Coronary microvascular endothelial cells exert (patho)physiological effects on the function of cardiac myocytes, which may be studied experimentally using pure cell populations. As an essential pre-requisite to the investigation of cells from gene-modified mice, we studied the phenotypic properties of coronary microvascular endothelial cells isolated from normal mice, and biochemically characterized the superoxide production by these cells. Microvascular endothelial cells were isolated from devitalized mouse ventricular tissue after sequential digestion with collagenase, trypsin and DNase. Coronary microvascular endothelial cells were separated from cardiac myocytes and other cells by differential centrifugation, plating and culture. Mouse coronary microvascular endothelial cells showed an irregular "cobblestone" morphology at confluence, were >98% positive for CD31 by FACS analysis, and were also positive for VE-cadherin and endothelial-type nitric oxide synthase (eNOS) by confocal microscopy. The cells took up fluorescently labelled, acetylated low-density lipoprotein, but were negative for a alpha -smooth muscle actin, desmin and cytokeratin. Unlike human endothelial cells, mouse coronary microvascular endothelial cells only weakly expressed von Willebrand factor. Immunoblotting showed that the mouse cells expressed components of a phagocyte-type NADPH oxidase. They exhibited NADPH-dependent O(2)(-)-generating activity, which was increased by angiotensin II but completely inhibited by diphenyleneiodonium. Thus, mouse coronary microvascular endothelial cells express both eNOS and NADPH oxidase, interactions between which may play a role in endothelial cell pathophysiology.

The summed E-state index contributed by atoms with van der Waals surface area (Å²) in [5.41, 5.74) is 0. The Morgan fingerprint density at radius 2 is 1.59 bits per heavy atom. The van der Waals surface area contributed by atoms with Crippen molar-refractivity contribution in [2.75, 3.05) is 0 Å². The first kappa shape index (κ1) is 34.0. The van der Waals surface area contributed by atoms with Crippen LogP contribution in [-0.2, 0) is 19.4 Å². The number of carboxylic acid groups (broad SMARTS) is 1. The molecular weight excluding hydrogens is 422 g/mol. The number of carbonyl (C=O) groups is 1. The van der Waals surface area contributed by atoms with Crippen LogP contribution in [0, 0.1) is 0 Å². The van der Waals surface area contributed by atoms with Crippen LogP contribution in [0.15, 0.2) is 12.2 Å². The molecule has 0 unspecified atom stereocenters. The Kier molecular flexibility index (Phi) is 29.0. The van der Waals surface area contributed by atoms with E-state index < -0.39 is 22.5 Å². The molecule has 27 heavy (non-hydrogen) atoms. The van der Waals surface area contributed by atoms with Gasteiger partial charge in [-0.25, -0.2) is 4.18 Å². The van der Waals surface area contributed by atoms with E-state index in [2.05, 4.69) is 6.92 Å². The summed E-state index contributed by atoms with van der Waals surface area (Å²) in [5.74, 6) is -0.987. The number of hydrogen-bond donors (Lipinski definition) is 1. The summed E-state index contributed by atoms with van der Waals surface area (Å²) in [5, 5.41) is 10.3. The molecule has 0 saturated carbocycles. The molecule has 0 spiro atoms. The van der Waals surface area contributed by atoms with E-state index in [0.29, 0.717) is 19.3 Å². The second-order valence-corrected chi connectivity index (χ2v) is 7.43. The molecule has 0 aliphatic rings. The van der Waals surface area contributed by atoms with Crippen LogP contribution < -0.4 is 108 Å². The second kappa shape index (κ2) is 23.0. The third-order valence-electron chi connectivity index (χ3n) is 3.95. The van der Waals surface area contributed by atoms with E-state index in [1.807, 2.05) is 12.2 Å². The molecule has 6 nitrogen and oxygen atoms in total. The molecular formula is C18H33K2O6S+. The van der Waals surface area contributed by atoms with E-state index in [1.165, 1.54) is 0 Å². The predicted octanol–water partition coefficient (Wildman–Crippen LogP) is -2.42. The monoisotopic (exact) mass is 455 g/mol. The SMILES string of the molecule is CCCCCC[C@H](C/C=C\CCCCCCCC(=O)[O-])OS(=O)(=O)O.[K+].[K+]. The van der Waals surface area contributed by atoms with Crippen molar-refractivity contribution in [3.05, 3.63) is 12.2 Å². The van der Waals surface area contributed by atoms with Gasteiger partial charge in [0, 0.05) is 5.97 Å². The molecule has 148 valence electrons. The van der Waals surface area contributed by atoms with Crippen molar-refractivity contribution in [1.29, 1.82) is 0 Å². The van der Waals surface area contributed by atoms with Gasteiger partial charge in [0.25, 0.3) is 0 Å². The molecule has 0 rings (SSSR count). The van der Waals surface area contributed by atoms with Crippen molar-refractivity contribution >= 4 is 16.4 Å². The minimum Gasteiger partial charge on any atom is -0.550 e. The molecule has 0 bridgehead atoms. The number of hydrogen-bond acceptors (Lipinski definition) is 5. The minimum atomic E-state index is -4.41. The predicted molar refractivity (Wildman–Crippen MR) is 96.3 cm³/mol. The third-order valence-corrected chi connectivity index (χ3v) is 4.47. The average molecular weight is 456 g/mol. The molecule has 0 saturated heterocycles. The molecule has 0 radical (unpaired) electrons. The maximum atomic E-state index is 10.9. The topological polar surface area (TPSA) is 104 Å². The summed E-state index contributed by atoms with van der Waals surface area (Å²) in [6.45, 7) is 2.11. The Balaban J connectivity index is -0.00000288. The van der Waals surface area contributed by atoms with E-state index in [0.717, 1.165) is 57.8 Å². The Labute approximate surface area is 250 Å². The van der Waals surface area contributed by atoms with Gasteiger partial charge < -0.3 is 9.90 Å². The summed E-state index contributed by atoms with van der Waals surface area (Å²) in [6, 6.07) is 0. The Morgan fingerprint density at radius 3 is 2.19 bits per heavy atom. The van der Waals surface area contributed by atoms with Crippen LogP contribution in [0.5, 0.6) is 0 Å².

Copyright 2001 Academic Press.